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Nervous and Endocrine Systems

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1 Nervous and Endocrine Systems
Chapter 25 Nervous and Endocrine Systems

2 Section 1: Objectives Describe the relationship between the central nervous system and the peripheral nervous system. Compare the somatic nervous system with the autonomic nervous system. List one function of each part of the brain.

3 The Nervous System The central nervous system (CNS) is your brain and spinal cord. The CNS processes and responds to all messages coming from the peripheral nervous system. The peripheral nervous system (PNS) is all of the parts of the nervous system except for the brain and the spinal cord. The PNS connects all parts of the body to the CNS.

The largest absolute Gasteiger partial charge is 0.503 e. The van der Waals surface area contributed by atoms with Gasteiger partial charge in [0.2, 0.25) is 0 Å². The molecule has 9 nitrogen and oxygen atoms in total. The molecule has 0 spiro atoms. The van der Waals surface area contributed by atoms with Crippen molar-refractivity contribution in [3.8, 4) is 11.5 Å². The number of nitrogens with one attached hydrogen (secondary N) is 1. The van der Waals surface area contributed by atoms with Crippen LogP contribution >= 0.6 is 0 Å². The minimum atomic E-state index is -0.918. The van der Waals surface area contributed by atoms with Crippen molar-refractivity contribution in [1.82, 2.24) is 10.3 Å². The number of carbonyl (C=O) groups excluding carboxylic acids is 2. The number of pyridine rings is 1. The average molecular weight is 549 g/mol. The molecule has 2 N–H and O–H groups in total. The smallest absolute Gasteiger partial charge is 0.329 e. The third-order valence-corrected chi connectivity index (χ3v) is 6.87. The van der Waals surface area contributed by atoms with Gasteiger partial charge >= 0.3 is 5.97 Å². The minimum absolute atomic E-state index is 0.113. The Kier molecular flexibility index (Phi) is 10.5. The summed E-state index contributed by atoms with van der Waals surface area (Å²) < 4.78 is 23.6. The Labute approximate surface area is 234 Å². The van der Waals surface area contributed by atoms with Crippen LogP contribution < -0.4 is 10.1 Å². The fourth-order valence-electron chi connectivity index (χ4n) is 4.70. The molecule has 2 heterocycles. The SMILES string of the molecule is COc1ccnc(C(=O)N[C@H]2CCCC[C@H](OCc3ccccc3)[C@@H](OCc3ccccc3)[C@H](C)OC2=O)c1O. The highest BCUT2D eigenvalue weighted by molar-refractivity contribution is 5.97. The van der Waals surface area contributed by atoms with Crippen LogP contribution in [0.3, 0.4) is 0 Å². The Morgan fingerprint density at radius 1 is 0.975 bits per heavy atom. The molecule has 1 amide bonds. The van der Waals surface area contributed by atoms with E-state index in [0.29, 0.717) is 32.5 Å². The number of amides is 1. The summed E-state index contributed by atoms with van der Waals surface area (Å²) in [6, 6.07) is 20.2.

4 The Nervous System A neuron is a nerve cell that is specialized to transfer messages in the form of fast-moving electrical energy. The three parts of a neuron are the cell body, the dendrites, and the axon. Sensory neurons gather information about what is happening in and around your body. Neurons that send impulses from the brain and spinal cord to other systems are called motor neurons.

5 The Nervous System

6 The Nervous System The central nervous system is connected to the rest of your body by nerves. A nerve is a collection of axons bundled together with blood vessels and connective tissue. Most nerves have axons of both sensory neurons and motor neurons.

7 The Nervous System Somatic Nervous System Most of the neurons that are part of the somatic nervous system are under your conscious control. Autonomic Nervous System Autonomic nerves do not need your conscious control. The autonomic nervous system controls body functions that you don’t think about, such as digestion and heart rate.

8 The Nervous System The brain is the largest organ of the nervous system. The brain is the main control center of the nervous system. Its controls both voluntary and involuntary processes. The brain is comprised of the cerebrum, the cerebellum, and the medulla.